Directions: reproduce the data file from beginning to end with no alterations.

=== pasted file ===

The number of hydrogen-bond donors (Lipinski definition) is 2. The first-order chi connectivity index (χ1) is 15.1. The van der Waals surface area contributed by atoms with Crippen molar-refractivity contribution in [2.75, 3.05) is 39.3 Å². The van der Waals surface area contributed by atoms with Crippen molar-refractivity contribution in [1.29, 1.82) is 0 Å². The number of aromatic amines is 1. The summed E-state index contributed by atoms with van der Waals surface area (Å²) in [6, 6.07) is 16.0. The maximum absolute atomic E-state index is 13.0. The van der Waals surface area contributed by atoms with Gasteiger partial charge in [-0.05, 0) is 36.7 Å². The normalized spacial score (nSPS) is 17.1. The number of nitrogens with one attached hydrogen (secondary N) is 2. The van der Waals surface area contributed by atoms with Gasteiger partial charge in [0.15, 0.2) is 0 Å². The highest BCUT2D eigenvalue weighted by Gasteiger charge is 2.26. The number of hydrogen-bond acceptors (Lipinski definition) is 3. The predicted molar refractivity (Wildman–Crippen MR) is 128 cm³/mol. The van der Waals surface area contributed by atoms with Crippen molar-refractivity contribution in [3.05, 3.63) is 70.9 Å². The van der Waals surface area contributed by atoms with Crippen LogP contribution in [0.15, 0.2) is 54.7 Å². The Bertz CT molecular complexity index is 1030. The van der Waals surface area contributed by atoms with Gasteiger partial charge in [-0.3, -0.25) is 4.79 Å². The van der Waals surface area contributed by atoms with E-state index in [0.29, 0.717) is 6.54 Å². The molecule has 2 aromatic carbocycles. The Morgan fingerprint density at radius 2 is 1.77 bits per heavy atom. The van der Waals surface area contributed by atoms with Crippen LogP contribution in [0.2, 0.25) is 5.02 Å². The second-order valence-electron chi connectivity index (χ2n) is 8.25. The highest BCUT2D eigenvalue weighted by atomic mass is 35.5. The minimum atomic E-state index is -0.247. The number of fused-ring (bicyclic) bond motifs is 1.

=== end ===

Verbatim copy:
The number of hydrogen-bond donors (Lipinski definition) is 2. The first-order chi connectivity index (χ1) is 15.1. The van der Waals surface area contributed by atoms with Crippen molar-refractivity contribution in [2.75, 3.05) is 39.3 Å². The van der Waals surface area contributed by atoms with Crippen molar-refractivity contribution in [1.29, 1.82) is 0 Å². The number of aromatic amines is 1. The summed E-state index contributed by atoms with van der Waals surface area (Å²) in [6, 6.07) is 16.0. The maximum absolute atomic E-state index is 13.0. The van der Waals surface area contributed by atoms with Gasteiger partial charge in [-0.05, 0) is 36.7 Å². The normalized spacial score (nSPS) is 17.1. The number of nitrogens with one attached hydrogen (secondary N) is 2. The van der Waals surface area contributed by atoms with Gasteiger partial charge in [0.15, 0.2) is 0 Å². The highest BCUT2D eigenvalue weighted by Gasteiger charge is 2.26. The number of hydrogen-bond acceptors (Lipinski definition) is 3. The predicted molar refractivity (Wildman–Crippen MR) is 128 cm³/mol. The van der Waals surface area contributed by atoms with Crippen molar-refractivity contribution in [3.05, 3.63) is 70.9 Å². The van der Waals surface area contributed by atoms with Crippen LogP contribution in [0.15, 0.2) is 54.7 Å². The Bertz CT molecular complexity index is 1030. The van der Waals surface area contributed by atoms with Gasteiger partial charge in [-0.3, -0.25) is 4.79 Å². The van der Waals surface area contributed by atoms with E-state index in [0.29, 0.717) is 6.54 Å². The molecule has 2 aromatic carbocycles. The Morgan fingerprint density at radius 2 is 1.77 bits per heavy atom. The van der Waals surface area contributed by atoms with Crippen LogP contribution in [0.2, 0.25) is 5.02 Å². The second-order valence-electron chi connectivity index (χ2n) is 8.25. The highest BCUT2D eigenvalue weighted by atomic mass is 35.5. The minimum atomic E-state index is -0.247. The number of fused-ring (bicyclic) bond motifs is 1.